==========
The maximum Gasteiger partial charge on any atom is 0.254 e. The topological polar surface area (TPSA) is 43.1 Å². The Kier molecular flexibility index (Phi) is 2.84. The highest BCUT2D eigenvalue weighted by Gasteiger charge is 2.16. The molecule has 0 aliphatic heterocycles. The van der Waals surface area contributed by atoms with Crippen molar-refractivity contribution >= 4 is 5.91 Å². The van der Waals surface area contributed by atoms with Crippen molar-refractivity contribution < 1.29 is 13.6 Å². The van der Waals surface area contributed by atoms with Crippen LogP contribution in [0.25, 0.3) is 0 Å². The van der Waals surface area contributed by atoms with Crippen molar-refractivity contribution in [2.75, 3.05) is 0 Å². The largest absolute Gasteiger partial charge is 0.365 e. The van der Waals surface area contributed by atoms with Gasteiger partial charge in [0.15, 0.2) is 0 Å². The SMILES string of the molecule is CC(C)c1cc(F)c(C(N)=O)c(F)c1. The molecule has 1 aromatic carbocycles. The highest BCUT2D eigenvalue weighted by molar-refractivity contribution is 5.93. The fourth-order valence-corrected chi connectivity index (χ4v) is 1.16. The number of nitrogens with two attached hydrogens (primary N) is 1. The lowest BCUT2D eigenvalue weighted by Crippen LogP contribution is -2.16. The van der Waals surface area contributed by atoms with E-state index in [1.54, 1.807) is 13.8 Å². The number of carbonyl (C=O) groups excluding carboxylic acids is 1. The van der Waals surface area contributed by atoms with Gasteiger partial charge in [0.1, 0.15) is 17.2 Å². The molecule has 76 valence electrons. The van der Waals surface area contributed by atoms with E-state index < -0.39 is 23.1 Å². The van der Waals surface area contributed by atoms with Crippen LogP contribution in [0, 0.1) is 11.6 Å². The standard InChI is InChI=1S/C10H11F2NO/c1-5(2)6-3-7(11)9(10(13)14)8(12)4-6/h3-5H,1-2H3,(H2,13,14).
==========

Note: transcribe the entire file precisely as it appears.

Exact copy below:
The maximum Gasteiger partial charge on any atom is 0.254 e. The topological polar surface area (TPSA) is 43.1 Å². The Kier molecular flexibility index (Phi) is 2.84. The highest BCUT2D eigenvalue weighted by Gasteiger charge is 2.16. The molecule has 0 aliphatic heterocycles. The van der Waals surface area contributed by atoms with Crippen molar-refractivity contribution >= 4 is 5.91 Å². The van der Waals surface area contributed by atoms with Crippen molar-refractivity contribution < 1.29 is 13.6 Å². The van der Waals surface area contributed by atoms with Crippen LogP contribution in [0.25, 0.3) is 0 Å². The van der Waals surface area contributed by atoms with Crippen molar-refractivity contribution in [2.75, 3.05) is 0 Å². The largest absolute Gasteiger partial charge is 0.365 e. The van der Waals surface area contributed by atoms with Gasteiger partial charge in [0.15, 0.2) is 0 Å². The SMILES string of the molecule is CC(C)c1cc(F)c(C(N)=O)c(F)c1. The molecule has 1 aromatic carbocycles. The highest BCUT2D eigenvalue weighted by molar-refractivity contribution is 5.93. The fourth-order valence-corrected chi connectivity index (χ4v) is 1.16. The number of nitrogens with two attached hydrogens (primary N) is 1. The lowest BCUT2D eigenvalue weighted by Crippen LogP contribution is -2.16. The van der Waals surface area contributed by atoms with E-state index in [1.54, 1.807) is 13.8 Å². The number of carbonyl (C=O) groups excluding carboxylic acids is 1. The van der Waals surface area contributed by atoms with Gasteiger partial charge in [0.1, 0.15) is 17.2 Å². The molecule has 76 valence electrons. The van der Waals surface area contributed by atoms with E-state index < -0.39 is 23.1 Å². The van der Waals surface area contributed by atoms with Crippen LogP contribution in [0, 0.1) is 11.6 Å². The standard InChI is InChI=1S/C10H11F2NO/c1-5(2)6-3-7(11)9(10(13)14)8(12)4-6/h3-5H,1-2H3,(H2,13,14).